And when I say all seasoning works...I mean it. I found my method and you will find yours. I've never used lard in my life; I don't eat bacon; I use olive oil and canola oil so that's how I season. I own a plastic pot scraper I got as a free gift for attending a home cooking show; I own a box of salt; that's how I clean mine.

                                                                        1. re: Ambimom

                                                                          If you are not going to use the good stuff, lard or bacon, then use Crisco. Canola is especially bad for cast iron pans. It does leave a very sticky residue that is very difficult to remove.

                                                                          BTW, unless it is because of religious reasons that you don't use pork products, you may be surprised to find out that some pork fat is actually good for you and has many of the same compounds in its make up that olive oil has. For good health one should avoid fats that are hard (beef, lamb etc) at room temperature. They are the fats that are highest in cholesterol

                                                                          1. re: Candy

                                                                            Candy and any others that care to weigh in, I've heard that most bacon fat contains sugars and salt that can be bad for the pans over time, and it's hard to tell which bacon fat is good v s bad in this respect. Thoughts?

                                                                            1. re: iyc_nyc

                                                                              I buy my lard from as local farmer. It is pure rendered lard. Nothing added and no partially hydrogenated fats. I also keep goose and duck fat on hand from roasting the birds. No sugar added nor salt. The bacon i buy is from Broadbent's in KY. No nitrates or nitrites. Some may have some sugar added depending on the cure. i was using their cinnamon dusted bacon last weekend to make Bourbon-Maple-Bacon ice cream. The bacon was candied by me with brown sugar. It was essential

                                                                              1. re: Candy

                                                                                Boy that sounds good!!!!!!!!!!!!!!!!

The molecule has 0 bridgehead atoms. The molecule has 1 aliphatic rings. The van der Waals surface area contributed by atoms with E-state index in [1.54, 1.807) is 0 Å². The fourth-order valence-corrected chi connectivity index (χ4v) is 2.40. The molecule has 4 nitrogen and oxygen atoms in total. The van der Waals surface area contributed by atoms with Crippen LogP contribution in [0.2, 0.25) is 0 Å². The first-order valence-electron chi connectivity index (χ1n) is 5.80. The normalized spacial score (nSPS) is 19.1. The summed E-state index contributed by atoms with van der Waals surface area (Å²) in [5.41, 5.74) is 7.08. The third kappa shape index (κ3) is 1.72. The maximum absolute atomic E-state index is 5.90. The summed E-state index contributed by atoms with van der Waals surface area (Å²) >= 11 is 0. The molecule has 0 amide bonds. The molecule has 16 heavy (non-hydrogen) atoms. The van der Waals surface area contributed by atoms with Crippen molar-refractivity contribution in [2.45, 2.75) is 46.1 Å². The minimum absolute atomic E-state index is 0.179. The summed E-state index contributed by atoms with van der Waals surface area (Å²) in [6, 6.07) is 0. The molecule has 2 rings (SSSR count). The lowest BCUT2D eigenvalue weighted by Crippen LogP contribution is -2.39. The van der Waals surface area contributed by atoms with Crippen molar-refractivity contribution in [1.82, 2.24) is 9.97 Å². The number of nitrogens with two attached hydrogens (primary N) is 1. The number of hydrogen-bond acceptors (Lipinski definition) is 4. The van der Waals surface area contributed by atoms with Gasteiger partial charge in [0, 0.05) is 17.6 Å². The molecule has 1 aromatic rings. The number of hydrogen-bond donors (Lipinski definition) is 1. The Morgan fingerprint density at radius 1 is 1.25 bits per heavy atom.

1. re: Candy

                                                                                  Could/would you post that over on the HC board? It sounds fantastic.

                                                                                  1. re: Candy

                                                                                    I have got to find a local source for lard. (You know, it never even crossed my mind to check the local amish market for it - I'll have to run over there today & check it out.)

                                                                                    Bourbon-Maple-Bacon ice cream with candied bacon? OMG.

                                                                                    1. re: flourgirl

                                                                                      I buy it by the pound at my Latino market. Snow white. The butcher their own meat so I can buy nose to tail.

                                                                                      1. re: c oliver

                                                                                        We have a few latino markets in the area. I'll have to check them out. Thanks!

                                                                                        1. re: c oliver

                                                                                          our local Hispanic markets have it in tubs, sitting on the top of the butcher case, but it's not white. Sort of creamy colored. Rendered from the vast amounts of carnitas they sell, I suppose.